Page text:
di'amatic faculties which he afterwards showed to such 
advantage in the amateur theatricals at Lord North- 
ampton's seat (Castle Ashby), at the Duke of Bedford's 
(\Yobuni Abbey), at Lord Lyveden's (Farming Woods), 
and many other country houses where a fine dramatic 
taste was then prevalent. The burlesque, A Knock 
at the Door ; or, Worsted toorks Wo7ide?'Sj written and 
acted by him and Mr. Milnes at Castle Ashby, was 
privately printed and is now a great bibliographical 







Performed Friday^ \Uh March, 1830, and printed at the 
request of the Performers. 

Don Pedro 
Don John 
Leonato . 

Borachio . 

Verges . 


Oatcake . 

Hero . 
Beatrice . 


Cast of tfje (lITijaractcrs. 
E. Elltce (present M. P. for St. Andrews). 
R. "W. Blane (late Colonel in Grenadier Guards). 
A. FrrzRoY (son of the Rev. Lord Henry FitzRoy). 
R. MoNTEiTH (of Carstairs). 
S. A. O'Brien (Augustus Stafford, Secretary of the 

Admiralty in Lord Derby's first Administration). 
H. Arundell. 
H. MooiiE. 

J. H. Preston (Sir Jacob Preston, Bart.). 
E. B. G. Warburton ( Eliot Warbnrton, author of The 

Crescent and the Cross; lost in the fatal fire of 

the Amazon). 
J. M. Kemble (son of the eminent actor, Charles Kem- 

ble, and author of i\\Q History of the- Anglo-Saxons). 
A. H. Hallam (Henry Hallam, son of the historian, 

and author of the remarkable Memorials pub- 
lished after his death). 
J. B. Bowes (winner of the Derby in 1853, with "West 

E. Bruce (now Marquis of Ailesbury). 
C. Vandeleur (Crofton Vandeleur, long M.P. for 

Co. Clare). 

C. L. KlEWAN. 

R. M. MiLNES (now Lord Houghton). 

E. H. BuNBURY (distinguished scholar, Fellow of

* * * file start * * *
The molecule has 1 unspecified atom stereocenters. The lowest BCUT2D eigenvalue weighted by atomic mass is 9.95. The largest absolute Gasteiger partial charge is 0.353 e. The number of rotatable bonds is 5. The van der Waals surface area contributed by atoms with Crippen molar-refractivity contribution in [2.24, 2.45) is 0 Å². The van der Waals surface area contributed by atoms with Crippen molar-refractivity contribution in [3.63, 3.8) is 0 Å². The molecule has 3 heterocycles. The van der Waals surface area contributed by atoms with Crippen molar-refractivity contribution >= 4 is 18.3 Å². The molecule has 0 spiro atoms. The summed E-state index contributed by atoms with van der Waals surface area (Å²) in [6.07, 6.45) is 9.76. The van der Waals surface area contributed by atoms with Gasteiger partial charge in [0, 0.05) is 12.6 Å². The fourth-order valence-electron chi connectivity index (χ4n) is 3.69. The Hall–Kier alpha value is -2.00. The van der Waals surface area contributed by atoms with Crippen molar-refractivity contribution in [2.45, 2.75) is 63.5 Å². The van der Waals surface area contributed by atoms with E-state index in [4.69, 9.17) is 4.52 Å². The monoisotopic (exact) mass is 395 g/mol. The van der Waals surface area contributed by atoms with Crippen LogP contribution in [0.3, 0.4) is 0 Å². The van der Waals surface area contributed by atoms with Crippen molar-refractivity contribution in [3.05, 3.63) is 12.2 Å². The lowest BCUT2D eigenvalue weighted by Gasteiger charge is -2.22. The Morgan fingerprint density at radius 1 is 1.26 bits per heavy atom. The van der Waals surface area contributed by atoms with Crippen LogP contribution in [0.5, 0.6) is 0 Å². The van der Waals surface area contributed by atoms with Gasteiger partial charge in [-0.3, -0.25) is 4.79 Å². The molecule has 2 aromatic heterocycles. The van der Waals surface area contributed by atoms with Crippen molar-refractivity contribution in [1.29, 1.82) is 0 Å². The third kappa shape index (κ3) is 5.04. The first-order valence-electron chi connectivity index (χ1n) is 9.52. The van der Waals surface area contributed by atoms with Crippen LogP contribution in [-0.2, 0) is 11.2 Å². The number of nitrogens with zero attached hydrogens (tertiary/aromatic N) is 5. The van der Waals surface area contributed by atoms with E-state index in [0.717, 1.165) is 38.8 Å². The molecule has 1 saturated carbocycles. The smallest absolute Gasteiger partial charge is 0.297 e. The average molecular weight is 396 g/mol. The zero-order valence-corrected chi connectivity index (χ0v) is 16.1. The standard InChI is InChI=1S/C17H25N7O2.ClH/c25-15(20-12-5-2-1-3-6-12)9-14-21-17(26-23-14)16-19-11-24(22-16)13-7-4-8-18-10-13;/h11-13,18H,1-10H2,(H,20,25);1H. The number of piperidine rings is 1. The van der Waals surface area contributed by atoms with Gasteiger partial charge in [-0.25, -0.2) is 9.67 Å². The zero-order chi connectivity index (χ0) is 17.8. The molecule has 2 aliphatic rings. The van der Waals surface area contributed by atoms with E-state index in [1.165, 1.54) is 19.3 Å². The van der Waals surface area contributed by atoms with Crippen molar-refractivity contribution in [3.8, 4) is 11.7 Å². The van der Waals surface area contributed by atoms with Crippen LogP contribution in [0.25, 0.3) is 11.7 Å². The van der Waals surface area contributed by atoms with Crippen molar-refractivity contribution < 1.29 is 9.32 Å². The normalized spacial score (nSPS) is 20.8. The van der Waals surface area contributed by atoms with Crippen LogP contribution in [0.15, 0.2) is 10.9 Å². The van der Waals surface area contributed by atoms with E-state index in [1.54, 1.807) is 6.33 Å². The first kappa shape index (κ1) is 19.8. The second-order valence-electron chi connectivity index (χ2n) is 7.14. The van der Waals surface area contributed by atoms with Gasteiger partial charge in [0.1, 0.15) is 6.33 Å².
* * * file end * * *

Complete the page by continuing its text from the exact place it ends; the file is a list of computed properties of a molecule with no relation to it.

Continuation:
Trin. CoU.). 
H. Clarke. 


R. M. MiLNES. 

Before our corps their scenic task renew, 
Gentles, I would a word or two with you ; 
And fear not — Benedick forgets to sneer, 
When he remembers he is acting here — 
And Beatrice, your graces to obtain, 
Anxiously doffs " her Ladyship Disdain." 

[LooHnc/ at Beatrice. 

Preface. ix 

Some weeks ago we tortured every ear 

With the trite nonsense of a scribbling peer,* 

To-night we dare the opposite extreme, 

And Shakespeare, Natures nohley is our theme ; 

But chance if then we sunk our shaft too low, 

To-night we aim too high — well — be it so. 

Our cause is good, and it may claim some praise 

To have restored the forms of Shakespeare's days ; 

{^Pointing to the Ladies. 
When the men-ladies, as their parts might fall, 
Were taught to trip and simper, and *' speak small " — 
And, when delayed, th' impatient Monarch raved. 
The excuse was, " Sire, the Queen is not yet shaved." 
'Twas thus we chose to act — the risk is run — 
Our will has triumphed, and the play is done. 
No power has tightened the scholastic rein. 
And gate-bill thunders have been hurled in vain. 
What ! if we thus our unchecked coui*se pursue, 
Who dares to tell us what we may not do 1 
Why may we not in living truth upraise 
The masquing meri'iments of antient days 1 
Why may we not, at no far moment, see 
Juliets M.A., and Romeos D.D. % 
Then shall the witches dance, or Caesar fall 
Stabbed by his Brutus, in a College Hall. 
Then in most tender converse shall be seen 
An amorous Proctor and an ogling Dean — 
While Heads of Houses don the gamesome gear. 
And Chafyt makes a grand debut in Lear ! 
Some short time more, the Drama shall replace 
Euclid's grim frown, and Algebra's lean face. 
And they who, lusting after laurels, now 
Gaze with such rapture on a curve's cold brow, 
Or who, in deference to a father's word, 
Pay forced addresses to an ugly surd, 

* The Follies of Fashion, by Lord Glengall, also performed at the Hoop 
t Master of Sidney College— then Vice-Chancellor.